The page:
“Once” series by Morris Gleitzman

Once, Then, Now and After by Morris Gleitzman

A children’s holocaust story.   Not something that everyone could write about,  yet the author of the funny boy books titled Bumface and Toad Away has told Felix’s story in a compassionately readable and well informed way.

Felix is a Jewish boy in Poland during WWII, his parents have done their best to keep him safe but as circumstances change he ends up fending for himself in a hostile world.  He rescues Zelda, a younger girl and their adventure takes realistic turns for the worse with tiny bits of hope along the way.

Felix’s life story is told over the four books.  He is a boy to be admired as his terrible war life is endured.  Morris Gleitzman has presented a story we can read, and not forget. Somehow filled with hope in a hopeless time.

Recommended to readers Year 6, 11+.  Anyone who would have read The Diary of Anne Frank will be absorbed in this series.

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Tough Enough by Tania Hutley

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New Zealand Author Alert!

I don’t know why it took me so long to pick up this book.  I’m glad I finally did.  Set in New Zealand, Matt and his solo Mum go to a caravan park on the beach for the summer.  He meets the locals, and sets out to prove himself with surprising consequences.
This is a believable, fast paced story with a young adult character who has character. I will be pushing this on EVERY boy ages 10 – 14 and maybe even the older reluctant reader.  Girls will like it too.

Green Angel by Alice Hoffman

Green Angel by Alice Hoffman

Green is on her own, the world is ash around her and her family is gone.

This apocalyptic story engrosses my readers (12+).  The girls especially like it.  While it is a slim book it gives the reader a lot to think about.  Because it is a slim book more are willing to try it.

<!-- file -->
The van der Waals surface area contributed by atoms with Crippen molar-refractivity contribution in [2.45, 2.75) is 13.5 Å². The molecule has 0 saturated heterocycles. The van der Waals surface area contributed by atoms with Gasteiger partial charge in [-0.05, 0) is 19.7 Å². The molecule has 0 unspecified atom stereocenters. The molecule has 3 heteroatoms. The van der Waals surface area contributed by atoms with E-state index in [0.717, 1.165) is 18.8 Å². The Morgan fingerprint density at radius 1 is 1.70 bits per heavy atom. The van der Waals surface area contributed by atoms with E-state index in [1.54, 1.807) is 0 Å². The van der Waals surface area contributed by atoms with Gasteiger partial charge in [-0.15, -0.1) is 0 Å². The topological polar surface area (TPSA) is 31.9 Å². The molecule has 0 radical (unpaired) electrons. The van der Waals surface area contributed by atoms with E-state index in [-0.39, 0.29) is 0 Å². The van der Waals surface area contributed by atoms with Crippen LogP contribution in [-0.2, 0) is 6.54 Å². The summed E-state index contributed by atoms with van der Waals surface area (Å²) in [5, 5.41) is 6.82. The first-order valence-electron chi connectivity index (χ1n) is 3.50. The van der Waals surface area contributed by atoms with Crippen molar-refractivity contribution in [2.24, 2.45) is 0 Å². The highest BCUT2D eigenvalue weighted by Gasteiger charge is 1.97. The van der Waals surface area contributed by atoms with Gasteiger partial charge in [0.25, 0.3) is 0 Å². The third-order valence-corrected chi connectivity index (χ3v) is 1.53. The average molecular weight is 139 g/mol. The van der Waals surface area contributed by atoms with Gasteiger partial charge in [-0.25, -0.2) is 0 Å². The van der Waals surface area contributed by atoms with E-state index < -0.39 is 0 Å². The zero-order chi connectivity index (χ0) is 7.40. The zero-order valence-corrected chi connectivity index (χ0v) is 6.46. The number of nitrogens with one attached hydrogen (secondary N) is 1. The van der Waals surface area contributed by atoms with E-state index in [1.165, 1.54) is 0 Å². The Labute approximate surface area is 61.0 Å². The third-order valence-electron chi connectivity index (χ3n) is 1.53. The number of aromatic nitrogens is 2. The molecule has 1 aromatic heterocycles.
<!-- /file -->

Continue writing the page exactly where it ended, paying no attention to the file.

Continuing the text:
I once I read this review on Goodreads I realized that I could never do a better job of explaining the nuance of this book.  

The Recruit – CHERUB #1 – Book 10

SAM_8579The Recruit

CHERUB #1

By Robert Muchamore

From Goodreads-

CHERUB agents are all seventeen and under, and look like regular kids. But they’re not. They are trained professionals who are sent out on missions to spy on terrorists and international drug dealers. CHERUB agents hack into computers, bug entire houses, and download crucial documents. It is a highly dangerous job. For their safety, these agents DO NOT EXIST.

James is the latest CHERUB recruit. He and his sister were recently orphaned, and James has been in a lot of trouble. But he is brilliant in math. And CHERUB needs him. After one hundred days, the grueling training period is over. But the adventure has just begun.

From Mrs Salter

The CHERUB series is very popular in the library with intermediate students and it’s a gateway for those who do not enjoy reading.  For many it is their first positive reading experience.  I took the first one home, The Recruit, after a couple of years to see what it was all about, I was back the next day to get some more and finished the first nine books in just over a week.  Before that I only recommended to boys, not realizing all the really strong girls in the stories, now it is just as popular with the girls.  I have four copies of the first and multiple copies of the rest because once a student starts enjoying it they want their friends to as well.  What more could a school librarian say to endorse a book?

A few years ago I read that some libraries were concerned with the subject matter, the violence and that the rape made it unsuitable for students – there is no rape in any of the books.  Yes, the kids do go undercover and do witness and become involved in the seedy side of life, but that is part of the appeal to my readers, to see sides of life they will never experience (I do hope so anyway).  What makes these books better than others is they are well researched and inform the reader of topics in the headlines i.e. using animals in science, being lead into a powerful cult, becoming a victim of human trafficking, all real life dramas with life lessons thrown in.